In the weeks leading up to the Oscars, many speculated about how the show — the very purpose of which is to present the film industry in the best possible light — would address the sexual harassment scandals that have roiled Hollywood in recent months and dominated earlier awards ceremonies this season. In October, the academy expelled disgraced film mogul Harvey Weinstein, a man who for a time was virtually synonymous with the Oscars, and announced new standards of conduct that its members are expected to uphold.
In his opening monologue, Kimmel sought to walk a fine line, calling out the industry for its intractable ills — from misconduct toward women to its lingering blind spots in terms of representation — while insisting that the show was "a night for positivity."
Going relatively easy on President Trump compared with his first time hosting last year, Kimmel instead devoted a large portion of his opening monologue to the industry's treatment of women. With the exception of Weinstein, he didn't call out any of the other men who've been accused of sexual harassment in recent months by name. Instead, he took a broader swipe at Hollywood's men as a whole.
"Oscar is the most beloved and respected man in Hollywood, and there's a very good reason why," Kimmel cracked. "Just look at him: Keeps his hands where you can see them, never says a rude word and, most importantly, no penis at all. He is literally a statue of limitations — and that's the kind of men we need more of in this town."
Turning more serious, he continued, "What happened with Harvey and what's happening all over was long overdue. We can't let bad behavior slide anymore. The world is watching us. We need to set an example."
Three of the dozens of women whose accusations against Weinstein sparked the #MeToo movement — Ashley Judd, Annabella Sciorra and Salma Hayek — took the stage to speak of their hopes that this year will be a watershed for the industry.
"We work together to make sure that the next 90 years empower these limitless possibilities of equality, diversity, inclusion, intersectionality," Judd said. "That's what this year has promised us."
Yet even as the academy has taken dramatic steps in recent years to diversify its historically overwhelmingly white and male ranks, Kimmel noted that only 11 percent of films are directed by women, which, he said, is just "nuts."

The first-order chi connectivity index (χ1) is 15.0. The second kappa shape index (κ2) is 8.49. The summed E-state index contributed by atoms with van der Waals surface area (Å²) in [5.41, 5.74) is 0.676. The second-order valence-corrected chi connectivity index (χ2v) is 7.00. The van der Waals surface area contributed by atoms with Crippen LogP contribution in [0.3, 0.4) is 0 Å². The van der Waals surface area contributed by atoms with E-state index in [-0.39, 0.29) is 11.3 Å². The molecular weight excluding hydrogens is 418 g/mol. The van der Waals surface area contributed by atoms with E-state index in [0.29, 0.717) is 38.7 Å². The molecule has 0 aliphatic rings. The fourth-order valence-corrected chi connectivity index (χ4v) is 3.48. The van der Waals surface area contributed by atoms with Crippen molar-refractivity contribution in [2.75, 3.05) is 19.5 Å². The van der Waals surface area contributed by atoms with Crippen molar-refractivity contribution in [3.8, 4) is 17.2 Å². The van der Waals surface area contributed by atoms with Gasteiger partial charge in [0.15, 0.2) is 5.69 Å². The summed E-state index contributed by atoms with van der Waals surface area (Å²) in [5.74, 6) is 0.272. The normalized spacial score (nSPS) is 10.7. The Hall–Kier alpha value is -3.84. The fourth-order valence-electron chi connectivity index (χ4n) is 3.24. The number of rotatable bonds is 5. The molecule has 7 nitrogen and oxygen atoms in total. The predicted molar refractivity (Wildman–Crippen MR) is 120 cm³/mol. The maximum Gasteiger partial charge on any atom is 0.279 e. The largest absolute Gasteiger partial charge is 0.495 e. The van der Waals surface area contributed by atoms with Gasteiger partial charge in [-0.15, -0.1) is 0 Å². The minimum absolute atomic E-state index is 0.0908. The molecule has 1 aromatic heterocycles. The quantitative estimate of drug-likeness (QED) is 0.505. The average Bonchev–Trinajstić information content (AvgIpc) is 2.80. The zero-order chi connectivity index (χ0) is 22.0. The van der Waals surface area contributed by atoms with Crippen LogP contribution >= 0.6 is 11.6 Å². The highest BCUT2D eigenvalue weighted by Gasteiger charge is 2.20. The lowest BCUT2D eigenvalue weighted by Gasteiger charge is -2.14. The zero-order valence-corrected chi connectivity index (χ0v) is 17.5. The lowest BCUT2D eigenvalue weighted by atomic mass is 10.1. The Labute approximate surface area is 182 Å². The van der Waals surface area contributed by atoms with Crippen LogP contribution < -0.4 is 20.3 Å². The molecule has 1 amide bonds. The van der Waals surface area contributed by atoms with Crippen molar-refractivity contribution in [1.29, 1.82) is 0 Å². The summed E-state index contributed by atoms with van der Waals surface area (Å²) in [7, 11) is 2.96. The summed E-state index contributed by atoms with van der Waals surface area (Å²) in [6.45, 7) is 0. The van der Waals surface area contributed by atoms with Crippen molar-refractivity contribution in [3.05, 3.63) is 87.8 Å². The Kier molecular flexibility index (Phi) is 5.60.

Pointing to two of the past year's biggest box office hits, "Black Panther" and "Wonder Woman," he cracked, "I remember a time when the major studios didn't believe a woman or a minority could open a superhero movie — and the reason I remember that time is because it was March of last year."
Among the night's other winners, Roger Deakins, who has been nominated for cinematography 14 times, finally won, for the sci-fi film "Blade Runner 2049," beating out a field that included Rachel Morrison, who became the first woman ever nominated in the category, for "Mudbound."
Accepting his award for directing "The Shape of Water," the Mexican-born Del Toro cited his immigrant roots to reinforce the show's dominant theme of inclusion, offering what amounted to a kind of mission statement for the academy as it looks ahead to its centennial and beyond.
"I think the greatest thing our art does and our industry does is to erase the lines in the sand," he said. "We should continue doing that when the world makes them deeper."
But it was McDormand who truly captured the spirit of the evening — and the shifting power dynamics in Hollywood — when, accepting her award, she asked all of her fellow female nominees in every category to stand in recognition.
"Look around, everybody, because we all have stories to tell and projects we need financed," McDormand said. "Don't talk to us about it at the parties tonight. Invite us into your office in a couple of days, or you can come to ours, whichever suits you best, and we'll tell you all about them."